A bill that would require state physical fitness instructors to complete training on how to recognize and respond to certain health conditions passed the Arkansas House on Monday.
According to the Arkansas Democrat-Gazette, House Bill 1458, which would create the Vincent Parks Act if approved, passed 96-0 and advances to the Senate. The bill is intended to honor Parks, a Jonesboro police officer who died after training in extreme heat in July at the state police academy.
“There’s nothing that we can do that can bring officer Parks back,” said the bill’s sponsor, Rep. Frances Cavenaugh, R-Walnut Ridge. “But I do believe it is our duty to make sure we learn from this tragedy.”
The bill would require physical fitness instructors responsible for training law enforcement officers, firefighters and Arkansas Game and Fish Commission officers to receive certification on recognizing and managing dehydration and concussions. Instructors also would have to complete training on environmental issues that could threaten the health or safety of a person by causing heat exhaustion or sudden cardiac arrest.
Parks, 38, died after training for about 25 minutes in extreme heat, an Arkansas State Police investigative file revealed. State officials initially released a statement saying Parks hadn’t participated in physical activity before his death. It took nearly a month after multiple questionings of officials to correct the statement.
Following Parks’ death, Arkansas State Police launched a criminal investigation that resulted in no action.
A complaint against the Arkansas Department of Public Safety and training academy employee Joe Duboise was recently filed with the Arkansas Claims Commission by Parks’ attorney, Jim Jackson. Damages are placed at $5 million in the complaint.
Cavenaugh’s bill would require physical fitness instructors to remove any cadet or officer who faints, loses consciousness or exhibits warning signs of cardiac arrest from training. A cadet or officer would be barred from returning to training until cleared in writing by a licensed physician.
An instructor acting in good faith would not be liable for any act or omission under the bill unless the fault is intentional, reckless or grossly negligent.
While presenting her bill, Cavenaugh recognized members of Parks’ family who observed the House session from gallery seats.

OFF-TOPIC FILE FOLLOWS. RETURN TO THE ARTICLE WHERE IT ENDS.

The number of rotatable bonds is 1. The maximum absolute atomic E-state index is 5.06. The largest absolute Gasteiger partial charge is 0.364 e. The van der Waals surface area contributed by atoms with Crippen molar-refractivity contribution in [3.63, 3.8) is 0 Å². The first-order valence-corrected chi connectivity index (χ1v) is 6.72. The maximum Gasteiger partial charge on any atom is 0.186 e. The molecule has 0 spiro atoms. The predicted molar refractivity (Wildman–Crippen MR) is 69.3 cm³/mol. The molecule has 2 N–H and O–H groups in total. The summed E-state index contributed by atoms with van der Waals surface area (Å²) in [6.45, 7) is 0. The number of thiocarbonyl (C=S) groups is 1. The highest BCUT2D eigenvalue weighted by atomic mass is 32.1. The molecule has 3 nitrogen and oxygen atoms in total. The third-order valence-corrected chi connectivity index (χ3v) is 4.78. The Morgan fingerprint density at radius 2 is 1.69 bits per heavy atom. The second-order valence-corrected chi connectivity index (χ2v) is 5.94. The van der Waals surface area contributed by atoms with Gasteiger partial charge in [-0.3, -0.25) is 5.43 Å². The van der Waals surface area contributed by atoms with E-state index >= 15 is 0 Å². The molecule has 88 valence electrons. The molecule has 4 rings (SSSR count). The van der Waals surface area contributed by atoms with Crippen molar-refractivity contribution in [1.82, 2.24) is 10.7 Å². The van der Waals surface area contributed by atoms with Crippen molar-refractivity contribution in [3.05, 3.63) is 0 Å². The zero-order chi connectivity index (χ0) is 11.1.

Christina Parks previously told the Arkansas Democrat-Gazette that her husband had always wanted to be in law enforcement.
The two met when Christina was 19 and Vincent was 20. Christina became pregnant soon after starting college. The couple decided she would stay in school, and Vincent would help take care of their daughter, Vivianna “Vivi” Parks, she said.
Eventually, the couple was in a place financially and Vivi old enough for Vincent to pursue his dream.
“He always wanted to be in law enforcement,” Christina Parks said. “After a lot of late-night conversations, he decided to do it.”
She said a lot of the discussion about law enforcement revolved around Vincent’s being a Black man.
“He wanted to make a difference in our community,” Christina Parks said. “Jonesboro is a small Southern town. In the back of his mind he thought this could be bad. He also wanted to help re-establish trust in the community.”
Mark Berry, R-Ozark, called Parks’ death a “senseless tragedy” while speaking on the bill in the House.
“Anytime that you lose somebody in a training environment it’s a senseless act. That’s exactly what happened to Officer Parks that day, which I believe could have been prevented,” he said.
Last month, Berry filed legislation that would make hazing at Arkansas Law Enforcement Training Academy a felony. Berry later said he didn’t intend to move the bill forward after receiving assurances the academy will make its own policy on the issue.
Berry filed the legislation a month after former Pulaski County prosecutor Larry Jegley brought forth concerns about hazing at the academy.
Information for this article was contributed by Teresa Moss of the Arkansas Democrat-Gazette
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